Talk:Volcanology of Mars
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Expanding this into article
- Seems reasonable. The Geology of Mars article is way too long. Volcanoguy 12:22, 2 December 2010 (UTC)
Nature of Volcanism
I'm creating a brief subsection on the nature of magma and how it reaches the surface. I think this is necessary in order to understand how volcanism on Mars and Earth are thought to differ. Schaffman (talk) 14:01, 4 December 2010 (UTC)
- "It is generally accepted that the interior of Mars is too cold to sustain any active lava flows."
I don't think this statement is true. Is there a reference? Some lava flows on Mars may be younger than several million years, which is only the last tenth of one percent of Martian history. It's highly unlikely that volcanism would have completely ceased only in this last brief interval of time. Schaffman (talk) 23:51, 6 December 2010 (UTC)
- Only seismology will tell us whether the interior of Mars is still active. As far as hot-spots, none has been detected through IR observations. Cheers, --BatteryIncluded (talk) 14:36, 7 December 2010 (UTC)
I think we both agree that no volcanic activity is currenty occurring on Mars, and that scientists have detected no IR signatures of active vents or fumaroles. My objection is to the phrase: "It is generally accepted that the interior of Mars is too cold to sustain any active lava flows." First, no one knows how cold (or warm) the interior of Mars is. That would require heat flow measurements, which we don't have. Second, heat from the interior does not "sustain" lava flows. It generates magma, which may or may not (usually not) reach the surface in a volcanic eruption. Third, based on the previous two points to say without attribution that "it is generally accepted" is patently false. I hope this helps. Best wishes. Schaffman (talk) 17:13, 7 December 2010 (UTC)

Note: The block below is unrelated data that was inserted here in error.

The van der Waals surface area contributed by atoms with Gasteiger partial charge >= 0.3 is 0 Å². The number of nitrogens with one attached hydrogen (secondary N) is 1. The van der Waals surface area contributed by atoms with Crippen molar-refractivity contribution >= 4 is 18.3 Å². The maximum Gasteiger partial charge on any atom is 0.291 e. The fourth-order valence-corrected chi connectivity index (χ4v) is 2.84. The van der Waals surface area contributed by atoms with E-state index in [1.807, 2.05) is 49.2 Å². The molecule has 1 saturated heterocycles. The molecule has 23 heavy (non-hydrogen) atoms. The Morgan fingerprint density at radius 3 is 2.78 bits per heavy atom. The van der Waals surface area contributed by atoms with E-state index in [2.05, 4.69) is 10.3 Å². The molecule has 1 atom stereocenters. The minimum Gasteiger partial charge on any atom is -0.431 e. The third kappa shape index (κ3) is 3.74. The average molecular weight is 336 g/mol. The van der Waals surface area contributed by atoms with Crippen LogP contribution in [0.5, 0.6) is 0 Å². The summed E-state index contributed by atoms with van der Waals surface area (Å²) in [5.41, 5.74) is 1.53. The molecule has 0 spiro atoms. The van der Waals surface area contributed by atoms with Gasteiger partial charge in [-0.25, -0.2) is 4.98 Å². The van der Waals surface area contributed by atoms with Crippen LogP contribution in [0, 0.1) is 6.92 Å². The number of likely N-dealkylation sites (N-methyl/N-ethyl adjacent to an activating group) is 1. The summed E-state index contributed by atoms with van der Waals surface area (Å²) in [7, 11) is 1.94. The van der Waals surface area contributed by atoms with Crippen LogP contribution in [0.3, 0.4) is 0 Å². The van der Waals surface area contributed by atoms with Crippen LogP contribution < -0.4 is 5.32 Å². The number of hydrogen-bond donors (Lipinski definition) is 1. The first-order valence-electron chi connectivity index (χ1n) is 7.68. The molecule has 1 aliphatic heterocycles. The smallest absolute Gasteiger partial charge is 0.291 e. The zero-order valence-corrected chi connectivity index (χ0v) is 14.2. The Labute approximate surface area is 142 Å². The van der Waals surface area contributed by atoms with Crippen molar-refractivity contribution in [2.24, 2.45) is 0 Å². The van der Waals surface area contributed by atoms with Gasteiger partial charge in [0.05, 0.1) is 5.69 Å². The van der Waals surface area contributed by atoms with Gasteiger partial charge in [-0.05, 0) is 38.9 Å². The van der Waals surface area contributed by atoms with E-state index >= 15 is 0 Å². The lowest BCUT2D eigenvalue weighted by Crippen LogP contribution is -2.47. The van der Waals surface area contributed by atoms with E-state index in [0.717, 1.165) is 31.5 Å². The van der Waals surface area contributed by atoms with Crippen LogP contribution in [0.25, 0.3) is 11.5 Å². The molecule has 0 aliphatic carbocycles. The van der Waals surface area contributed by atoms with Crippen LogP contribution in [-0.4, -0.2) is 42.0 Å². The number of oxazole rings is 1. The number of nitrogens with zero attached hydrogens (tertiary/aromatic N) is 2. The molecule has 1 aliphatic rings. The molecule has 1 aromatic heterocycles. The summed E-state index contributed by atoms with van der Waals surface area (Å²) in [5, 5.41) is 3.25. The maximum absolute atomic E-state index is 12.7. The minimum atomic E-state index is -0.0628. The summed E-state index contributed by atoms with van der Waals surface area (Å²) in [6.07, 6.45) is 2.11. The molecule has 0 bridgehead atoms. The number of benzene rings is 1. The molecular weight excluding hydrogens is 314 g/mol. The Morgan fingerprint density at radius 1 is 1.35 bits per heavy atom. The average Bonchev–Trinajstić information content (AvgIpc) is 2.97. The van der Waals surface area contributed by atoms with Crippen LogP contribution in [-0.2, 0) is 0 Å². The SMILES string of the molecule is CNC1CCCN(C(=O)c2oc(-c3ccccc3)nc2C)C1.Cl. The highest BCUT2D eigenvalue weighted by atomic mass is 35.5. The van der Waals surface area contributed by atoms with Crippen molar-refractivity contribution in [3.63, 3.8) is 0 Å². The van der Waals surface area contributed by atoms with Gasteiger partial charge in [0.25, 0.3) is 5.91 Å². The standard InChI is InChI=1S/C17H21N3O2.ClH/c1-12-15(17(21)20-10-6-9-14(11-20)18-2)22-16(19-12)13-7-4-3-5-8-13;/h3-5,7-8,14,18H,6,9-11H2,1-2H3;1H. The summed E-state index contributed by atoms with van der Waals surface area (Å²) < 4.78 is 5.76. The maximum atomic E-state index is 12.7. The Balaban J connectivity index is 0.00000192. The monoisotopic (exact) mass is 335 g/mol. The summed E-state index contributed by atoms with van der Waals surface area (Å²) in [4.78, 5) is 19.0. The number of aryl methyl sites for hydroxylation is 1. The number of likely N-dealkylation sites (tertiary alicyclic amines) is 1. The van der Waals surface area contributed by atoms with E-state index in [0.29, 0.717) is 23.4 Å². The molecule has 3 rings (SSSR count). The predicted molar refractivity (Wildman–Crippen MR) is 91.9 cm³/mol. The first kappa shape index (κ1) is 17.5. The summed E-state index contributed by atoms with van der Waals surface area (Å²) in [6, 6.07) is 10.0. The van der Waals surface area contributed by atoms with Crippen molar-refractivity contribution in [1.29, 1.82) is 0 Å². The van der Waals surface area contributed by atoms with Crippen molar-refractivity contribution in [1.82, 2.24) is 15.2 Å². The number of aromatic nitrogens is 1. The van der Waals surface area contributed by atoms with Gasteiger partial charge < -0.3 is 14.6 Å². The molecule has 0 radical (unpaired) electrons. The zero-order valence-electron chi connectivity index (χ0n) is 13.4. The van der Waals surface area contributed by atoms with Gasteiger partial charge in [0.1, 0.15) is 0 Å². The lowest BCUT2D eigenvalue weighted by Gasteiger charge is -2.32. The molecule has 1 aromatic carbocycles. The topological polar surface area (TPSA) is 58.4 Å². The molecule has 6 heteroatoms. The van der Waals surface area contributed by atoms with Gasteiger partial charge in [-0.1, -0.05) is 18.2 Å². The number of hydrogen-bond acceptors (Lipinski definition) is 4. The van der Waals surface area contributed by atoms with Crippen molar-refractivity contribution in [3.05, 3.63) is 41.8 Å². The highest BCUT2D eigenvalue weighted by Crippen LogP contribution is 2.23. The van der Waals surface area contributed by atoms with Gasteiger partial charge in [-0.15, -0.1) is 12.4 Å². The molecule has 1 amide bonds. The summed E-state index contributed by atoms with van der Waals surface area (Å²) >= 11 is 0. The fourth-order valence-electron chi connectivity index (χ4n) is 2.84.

- We are in agreement. My post was in support of yours and of deleting that entry. You are doing a wonderful job on this article. Cheers, --BatteryIncluded (talk) 18:27, 7 December 2010 (UTC)
- It would be nice if every paragraph in this article had sources. Volcanoguy 00:29, 2 March 2011 (UTC)
- I think that we have to specify how young is the youngest lava flow. In the article introduction, there is a 2006 speculation by Michael Carr that there may be dormant volcanoes today; and under the "Potential current volcanism" it states that a visual inspection (ESA) suggest the youngest lava flows are about 2 million years old.
- However, a 2011 update can be quoted: The author states that although the 2 million years claim has been done, no systematic study of young volcanic surfaces had been performed so far. His research proposes that the "youngest lava flows" occurred in the last few tens of millions of years. I'd like update the article accordingly; I welcome your input and corrections to my edits. Cheers, BatteryIncluded (talk) 15:33, 4 October 2013 (UTC)
"UCLA scientist discovers plate tectonics on Mars" http://newsroom.ucla.edu/portal/ucla/ucla-scientist-discovers-plate-237303.aspx?link_page_rss=237303 Sidelight12 (talk) 12:49, 11 August 2012 (UTC)
- I agree in that the article can benefit from this discovery; Although Mars does not exhibit active plate tectonics now, it states that Mars had none. Evidence amounts to that it did have some elementary movement/split early in its history (2500 mile long fault system) and that now it may be in "stagnant lid convection". A few more references, and maybe a rebuttal (if any) would be a nice improvement too.
- Influence of early plate tectonics on the thermal evolution and magnetic field of Mars (2000)
- Martian plate tectonics (2012)
- A planetary perspective on Earth evolution: Lid Tectonics before Plate Tectonics (2013)